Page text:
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>> The Financial Times


STAND BY THE ICC

The Financial Times - December 9, 2013

Eleven years ago the International Criminal Court was established to prosecute individuals for genocide, war crimes and crimes against humanity. It has been hailed as a tribunal that can bring tyrants to justice where national jurisdictions fail. Yet today its authority is being called into question.

Concerns have arisen because of the ICC’s prosecution of Uhuru Kenyatta, president of Kenya, and his deputy William Ruto. Last year the ICC announced it would prosecute them for helping to orchestrate violence after the disputed 2007 election, which saw 1,100 people killed. The two men contest the charges. Then last March, they were elected to the nation’s top government posts. Both ask how they can possibly face trial while running the country.

Last week the ICC came up with a compromise that allows the two men to miss some hearings at The Hague and give evidence by video link. But President Kenyatta and his deputy are also mounting a more wide-ranging attack on the court. They accuse the ICC of being “a toy of declining imperialist powers”. They argue that of the eight cases thus far brought by the court, all involve African countries. War crimes in Afghanistan, Sri Lanka and elsewhere have never been indicted by the ICC which, they argue, engages in selective prosecution.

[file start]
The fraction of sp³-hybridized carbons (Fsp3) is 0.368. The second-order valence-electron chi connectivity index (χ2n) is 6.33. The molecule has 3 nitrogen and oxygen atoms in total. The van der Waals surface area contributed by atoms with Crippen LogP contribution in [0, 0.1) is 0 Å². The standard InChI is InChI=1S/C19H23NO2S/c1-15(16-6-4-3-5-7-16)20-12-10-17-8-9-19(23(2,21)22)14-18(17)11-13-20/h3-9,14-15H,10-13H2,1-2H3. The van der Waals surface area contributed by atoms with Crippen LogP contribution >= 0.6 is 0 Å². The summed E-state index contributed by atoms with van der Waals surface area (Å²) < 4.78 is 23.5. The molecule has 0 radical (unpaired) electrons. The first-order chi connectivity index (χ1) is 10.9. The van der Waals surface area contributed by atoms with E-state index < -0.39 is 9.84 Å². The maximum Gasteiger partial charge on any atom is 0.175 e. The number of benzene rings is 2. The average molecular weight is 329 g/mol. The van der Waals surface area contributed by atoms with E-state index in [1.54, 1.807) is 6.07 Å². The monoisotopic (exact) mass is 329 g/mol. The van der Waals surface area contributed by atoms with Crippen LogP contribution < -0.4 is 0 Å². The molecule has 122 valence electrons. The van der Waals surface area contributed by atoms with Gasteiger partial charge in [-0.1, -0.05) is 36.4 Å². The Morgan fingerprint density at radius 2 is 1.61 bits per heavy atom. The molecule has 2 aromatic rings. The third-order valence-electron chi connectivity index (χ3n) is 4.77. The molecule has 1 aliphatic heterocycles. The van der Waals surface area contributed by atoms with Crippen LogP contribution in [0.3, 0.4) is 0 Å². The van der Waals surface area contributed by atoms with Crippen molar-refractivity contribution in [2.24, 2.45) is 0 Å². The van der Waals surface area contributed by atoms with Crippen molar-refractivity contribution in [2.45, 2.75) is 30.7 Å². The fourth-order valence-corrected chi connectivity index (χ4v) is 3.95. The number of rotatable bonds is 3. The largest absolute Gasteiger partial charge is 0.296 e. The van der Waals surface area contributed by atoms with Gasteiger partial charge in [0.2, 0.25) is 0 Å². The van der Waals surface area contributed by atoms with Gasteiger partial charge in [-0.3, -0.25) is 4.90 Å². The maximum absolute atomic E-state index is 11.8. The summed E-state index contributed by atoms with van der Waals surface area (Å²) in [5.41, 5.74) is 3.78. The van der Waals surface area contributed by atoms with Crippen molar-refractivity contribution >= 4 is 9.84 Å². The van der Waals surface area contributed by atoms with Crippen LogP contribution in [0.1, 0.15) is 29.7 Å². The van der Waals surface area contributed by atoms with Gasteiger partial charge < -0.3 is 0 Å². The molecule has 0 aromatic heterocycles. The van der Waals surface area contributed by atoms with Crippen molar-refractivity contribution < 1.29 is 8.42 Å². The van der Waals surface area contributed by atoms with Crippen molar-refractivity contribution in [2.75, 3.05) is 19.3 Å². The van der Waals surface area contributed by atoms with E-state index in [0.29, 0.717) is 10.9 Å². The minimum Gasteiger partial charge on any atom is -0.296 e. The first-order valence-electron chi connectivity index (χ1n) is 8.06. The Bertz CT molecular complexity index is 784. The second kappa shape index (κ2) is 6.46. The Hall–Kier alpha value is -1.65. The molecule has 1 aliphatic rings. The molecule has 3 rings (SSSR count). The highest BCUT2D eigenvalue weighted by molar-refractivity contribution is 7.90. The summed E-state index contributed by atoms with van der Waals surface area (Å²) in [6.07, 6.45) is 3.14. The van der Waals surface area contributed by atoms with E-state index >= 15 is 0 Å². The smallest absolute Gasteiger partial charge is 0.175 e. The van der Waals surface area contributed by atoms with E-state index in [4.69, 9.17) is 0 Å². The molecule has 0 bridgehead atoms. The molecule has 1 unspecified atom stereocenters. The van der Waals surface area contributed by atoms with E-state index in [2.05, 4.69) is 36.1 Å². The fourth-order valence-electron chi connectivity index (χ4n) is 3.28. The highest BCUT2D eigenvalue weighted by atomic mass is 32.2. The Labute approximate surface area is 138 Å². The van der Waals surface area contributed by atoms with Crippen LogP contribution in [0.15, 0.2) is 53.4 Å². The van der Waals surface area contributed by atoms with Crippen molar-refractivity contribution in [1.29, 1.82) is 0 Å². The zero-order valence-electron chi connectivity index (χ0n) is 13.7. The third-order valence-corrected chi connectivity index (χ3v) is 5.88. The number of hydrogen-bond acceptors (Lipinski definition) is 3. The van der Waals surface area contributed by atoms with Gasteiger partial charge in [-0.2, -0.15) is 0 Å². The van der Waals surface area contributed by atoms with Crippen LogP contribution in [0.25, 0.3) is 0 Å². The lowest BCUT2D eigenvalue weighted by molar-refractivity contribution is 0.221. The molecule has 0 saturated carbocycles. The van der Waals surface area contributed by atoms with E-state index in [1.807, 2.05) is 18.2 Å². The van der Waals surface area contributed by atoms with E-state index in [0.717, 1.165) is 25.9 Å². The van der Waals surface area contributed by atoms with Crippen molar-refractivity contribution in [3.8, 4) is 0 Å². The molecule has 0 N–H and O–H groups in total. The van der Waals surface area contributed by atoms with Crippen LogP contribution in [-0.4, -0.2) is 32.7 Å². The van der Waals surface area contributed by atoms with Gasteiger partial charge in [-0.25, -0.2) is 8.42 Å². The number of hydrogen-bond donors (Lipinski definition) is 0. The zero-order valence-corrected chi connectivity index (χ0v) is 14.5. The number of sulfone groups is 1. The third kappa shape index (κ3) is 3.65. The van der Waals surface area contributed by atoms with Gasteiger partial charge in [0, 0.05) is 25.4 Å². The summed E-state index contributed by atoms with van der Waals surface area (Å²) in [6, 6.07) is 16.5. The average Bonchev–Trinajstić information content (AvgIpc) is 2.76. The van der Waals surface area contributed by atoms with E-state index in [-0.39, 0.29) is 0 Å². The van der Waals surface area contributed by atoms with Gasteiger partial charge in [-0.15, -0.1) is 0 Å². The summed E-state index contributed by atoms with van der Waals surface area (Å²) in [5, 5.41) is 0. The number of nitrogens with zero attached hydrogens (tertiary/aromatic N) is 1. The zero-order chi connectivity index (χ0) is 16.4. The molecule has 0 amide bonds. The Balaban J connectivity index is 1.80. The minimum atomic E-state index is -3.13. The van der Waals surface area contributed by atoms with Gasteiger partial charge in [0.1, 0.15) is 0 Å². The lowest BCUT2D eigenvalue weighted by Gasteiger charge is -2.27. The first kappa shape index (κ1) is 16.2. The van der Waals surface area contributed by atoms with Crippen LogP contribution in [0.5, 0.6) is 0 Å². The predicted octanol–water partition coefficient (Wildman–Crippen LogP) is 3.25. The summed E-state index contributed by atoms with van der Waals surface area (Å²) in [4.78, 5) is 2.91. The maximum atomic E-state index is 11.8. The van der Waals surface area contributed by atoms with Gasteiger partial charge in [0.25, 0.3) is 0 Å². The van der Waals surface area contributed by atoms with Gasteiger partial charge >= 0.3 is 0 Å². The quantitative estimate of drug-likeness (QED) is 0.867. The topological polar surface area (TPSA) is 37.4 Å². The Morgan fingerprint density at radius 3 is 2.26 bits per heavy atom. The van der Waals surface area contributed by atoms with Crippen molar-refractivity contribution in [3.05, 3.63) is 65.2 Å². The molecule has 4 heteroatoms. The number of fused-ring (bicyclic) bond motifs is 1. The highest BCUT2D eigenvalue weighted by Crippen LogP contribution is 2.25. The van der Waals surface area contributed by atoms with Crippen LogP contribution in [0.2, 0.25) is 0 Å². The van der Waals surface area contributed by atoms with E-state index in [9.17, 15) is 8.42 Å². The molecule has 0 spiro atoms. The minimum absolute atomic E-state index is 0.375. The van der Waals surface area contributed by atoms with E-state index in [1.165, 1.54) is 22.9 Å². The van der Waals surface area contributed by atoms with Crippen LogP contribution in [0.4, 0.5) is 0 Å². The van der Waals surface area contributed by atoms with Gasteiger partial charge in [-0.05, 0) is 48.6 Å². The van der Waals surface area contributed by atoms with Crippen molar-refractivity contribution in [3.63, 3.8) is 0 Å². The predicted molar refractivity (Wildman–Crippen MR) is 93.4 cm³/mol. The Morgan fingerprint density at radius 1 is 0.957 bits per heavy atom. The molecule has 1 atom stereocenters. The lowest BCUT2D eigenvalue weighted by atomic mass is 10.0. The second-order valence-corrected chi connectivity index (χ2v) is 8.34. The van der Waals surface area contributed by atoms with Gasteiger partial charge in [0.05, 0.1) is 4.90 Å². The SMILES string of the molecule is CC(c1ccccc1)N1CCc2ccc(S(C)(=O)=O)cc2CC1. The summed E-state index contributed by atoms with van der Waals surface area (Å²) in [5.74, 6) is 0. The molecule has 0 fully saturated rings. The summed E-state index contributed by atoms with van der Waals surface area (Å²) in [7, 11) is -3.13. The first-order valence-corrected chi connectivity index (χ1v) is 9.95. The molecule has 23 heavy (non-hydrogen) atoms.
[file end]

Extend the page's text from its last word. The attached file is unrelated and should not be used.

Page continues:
Clearly, the ICC faces many restrictions. In broad terms, it can only conduct a prosecution in states that are a party to the ICC; or where there is a reference by the UN Security Council. This means many tyrants escape the net. Syria, for example, is not an ICC signatory and the Assad regime is unlikely to be referred by the Security Council because of Russian support. Other states with egregious records – North Korea, Sri Lanka, Zimbabwe, to name a few – have not joined the court.

The ICC’s prestige is weakened by the fact that the US is also not a member. That does not mean the court is wholly flawed. In five of the eight cases it has mounted, it was an African government that asked the ICC to indict its own nationals. Nor should we lose faith in the ICC because of its imperfections. It is a young legislative institution and all legal systems – national or international – take decades to develop.

Mr Kenyatta is assailing the ICC because he wants to undermine the court in the eyes of the Kenyan people. His campaign does not have the support of all African states. The ICC may have many faults. But Mr Kenyatta and Mr Ruto still have a case to answer.





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